The Library at Pemberley by Sharon Lathan, Novelist

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Chapter One: Optimistic Expedition
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Sharon Lathan
Kentucky
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August 12, 2017 - 11:49 AM
Member Since: April 24, 2011
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Below is a portion of the first chapter in the novel, which is preceded by a shorter prologue. Enjoy!

 

October 27, 1816
Darcy House in London

 

Fitzwilliam Darcy dipped the tip of his sharpened quill into the silver ink jar, tapped it onto the edge to remove the excess fluid, and etched a precise X inside the square for the twenty-sixth of October.

Smoothing one hand over the calendar page while returning the quill to its stand, he gazed at the rows of squares, each with a bold X indicating the date had passed. It was tempting to mark today as complete, but doing so would be premature, considering his breakfast tray sat on the table, and the pot of coffee remained half full.

Best not to violate the rules, no matter the satisfaction in seeing precisely one month remaining until the day scheduled for his marriage to Elizabeth Bennet.

In one respect Darcy did not wish to rush the time. Each day within this season of courtship brought new delights and increased the hope of their future happiness together. The remaining month promised to be especially splendid. Managing to keep a tight grip on his passions, he determined, was the only obstacle to a blissful engagement period!

Coffee cup in hand, Darcy relaxed into the chair and lifted his eyes to the window where sunlight glistened on the drops of dew coating the panes. The small patio outside his bedchamber had transformed from the lush, green-shrouded privacy of summer with bright colors of wisteria, lilac, and potted flowers, to an open terrace of faded blooms and semi-bare branches with clinging leaves of oranges and yellows.

While perhaps not as gloriously beautiful, Darcy tended to prefer the rustic, earthy colors of autumn. For some, this season too vividly illustrated decay and death. To Darcy, autumn marked a gradual easing of life’s busyness and ushered in a period of restful, solitude. For as long as memory served, he had embraced the tranquility of winter at Pemberley. This upcoming winter, with Elizabeth in his life, anticipation for the season was multiplied tenfold.

Nay, after yesterday’s miraculous revelations, make that a hundredfold.

Before arriving in London two days ago, the rapport forged with Elizabeth in the month since their engagement had exceeded Darcy’s wildest imaginings. He had lost count of the times when their easy conversation, similar humor, and reciprocated insights had amazed him. Gradually his guilt over past missteps had faded, as Darcy accepted that by some miracle Elizabeth loved him—almost as deeply as he loved her.

On this fine autumn morning, Darcy freely admitted to his error on two points.

One, Elizabeth already loved him as deeply as he loved her, this being the first miracle revelation from yesterday’s fiery encounter in his mother’s bedchamber.

The second miracle revelation was how thoroughly Elizabeth understood his heart and mind. Clearer than he did, as it turned out.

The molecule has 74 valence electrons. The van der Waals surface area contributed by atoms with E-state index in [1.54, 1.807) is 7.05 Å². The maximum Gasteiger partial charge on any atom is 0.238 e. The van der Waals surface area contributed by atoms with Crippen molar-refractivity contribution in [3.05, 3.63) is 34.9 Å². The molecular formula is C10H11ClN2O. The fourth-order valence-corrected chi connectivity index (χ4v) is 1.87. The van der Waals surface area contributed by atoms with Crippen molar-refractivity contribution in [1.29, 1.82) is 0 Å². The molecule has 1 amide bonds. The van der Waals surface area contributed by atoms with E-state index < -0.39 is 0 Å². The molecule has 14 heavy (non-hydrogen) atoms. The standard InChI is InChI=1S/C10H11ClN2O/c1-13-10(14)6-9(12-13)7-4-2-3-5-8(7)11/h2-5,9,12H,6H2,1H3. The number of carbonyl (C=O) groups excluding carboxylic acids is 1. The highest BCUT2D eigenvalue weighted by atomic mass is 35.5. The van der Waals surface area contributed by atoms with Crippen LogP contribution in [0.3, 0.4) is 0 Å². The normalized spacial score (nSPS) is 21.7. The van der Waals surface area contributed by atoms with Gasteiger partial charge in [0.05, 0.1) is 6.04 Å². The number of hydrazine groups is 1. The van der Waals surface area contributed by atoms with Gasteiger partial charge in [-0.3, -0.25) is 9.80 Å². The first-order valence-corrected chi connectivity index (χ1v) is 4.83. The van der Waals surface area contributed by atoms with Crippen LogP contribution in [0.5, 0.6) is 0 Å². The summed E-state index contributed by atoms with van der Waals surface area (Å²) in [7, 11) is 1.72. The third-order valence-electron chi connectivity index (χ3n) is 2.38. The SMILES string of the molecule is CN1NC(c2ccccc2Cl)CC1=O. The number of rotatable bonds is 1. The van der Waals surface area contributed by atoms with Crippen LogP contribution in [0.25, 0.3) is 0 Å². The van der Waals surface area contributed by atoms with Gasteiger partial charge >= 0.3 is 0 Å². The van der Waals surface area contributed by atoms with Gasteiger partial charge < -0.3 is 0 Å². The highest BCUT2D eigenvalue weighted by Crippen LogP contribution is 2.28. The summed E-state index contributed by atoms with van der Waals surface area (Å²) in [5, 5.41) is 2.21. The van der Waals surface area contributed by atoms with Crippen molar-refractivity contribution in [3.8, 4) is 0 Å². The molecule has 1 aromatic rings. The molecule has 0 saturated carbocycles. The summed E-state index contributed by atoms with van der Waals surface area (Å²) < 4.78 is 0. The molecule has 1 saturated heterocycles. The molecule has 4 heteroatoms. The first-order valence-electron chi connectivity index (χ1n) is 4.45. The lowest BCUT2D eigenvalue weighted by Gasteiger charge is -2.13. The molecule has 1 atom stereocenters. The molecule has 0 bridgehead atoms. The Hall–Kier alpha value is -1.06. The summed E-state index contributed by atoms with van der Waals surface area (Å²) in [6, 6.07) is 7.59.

Oh, my Elizabeth! How remarkable you are. With that thought, Darcy set the empty coffee cup down, slid his journal atop the calendar, and opened at the marked page for last night’s entry.

Once again, she defied my direct order, proving, as she undoubtedly did when confronting Lady Catherine, that she is fearless. Brave and bold, perhaps more so than I. She refused to leave the bedchamber as I commanded, charging toward me until nearly nose to nose for a scathing rebuke I shall never forget.

“Tell me truthfully Fitzwilliam Darcy. Am I to conclude that our mutual love and desire are emotions to be disdained and ashamed of? Is this contempt and repugnance to continue after we wed? Or is it that you honestly reckon you are such an uncontainable beast that you would hurt the woman you love? Or do you have so little faith in my self-control that you assume I would willingly allow you to ravage me like a bought woman?”

Hurt Elizabeth? God no! The very thought brings me to my knees. Had my actions unwittingly given her the impression that I distrusted her virtue and strength of character? Had I shunned her affections to the point of damaging our future marital relations? Suddenly my fear of losing her respect and love was far greater than my ridiculous physical struggles. Then, with her next words, I abruptly comprehended that fear was the true root indeed, just not the fear I had surmised.

“William, listen to me carefully. I do not believe any of the questions I asked are true of you. What I do believe is that you are afraid to express your emotions freely. You are wrapped in an inflexible cocoon of discipline and righteousness, terrified that if you loosen one single cord, you will unravel completely. You love me and desire me, yet resist showing me how much because you fear I will be disgusted or disappointed if I discover you are not this towering paragon of virtue and excellence you deem yourself.”

Ah, such truth. Indeed, I, Fitzwilliam Darcy, a man forever prideful of his intelligence and clarity, have been stupid and blind. Elizabeth pierced through every facade. She saw the truth of my fears and laid them bare. Elizabeth, who faces me boldly as few can, knows of my weaknesses yet loves me for them and still trusts me with her entire being. How can I not trust her with the same? There is an amusing irony to the charade when viewed in light of our past. Fearing to release my “inflexible cocoon of discipline and righteousness” and fearing the free expression of my emotions at this point in our relationship is nonsensical when it is exactly those negative traits that caused Elizabeth to refuse my first proposal of marriage.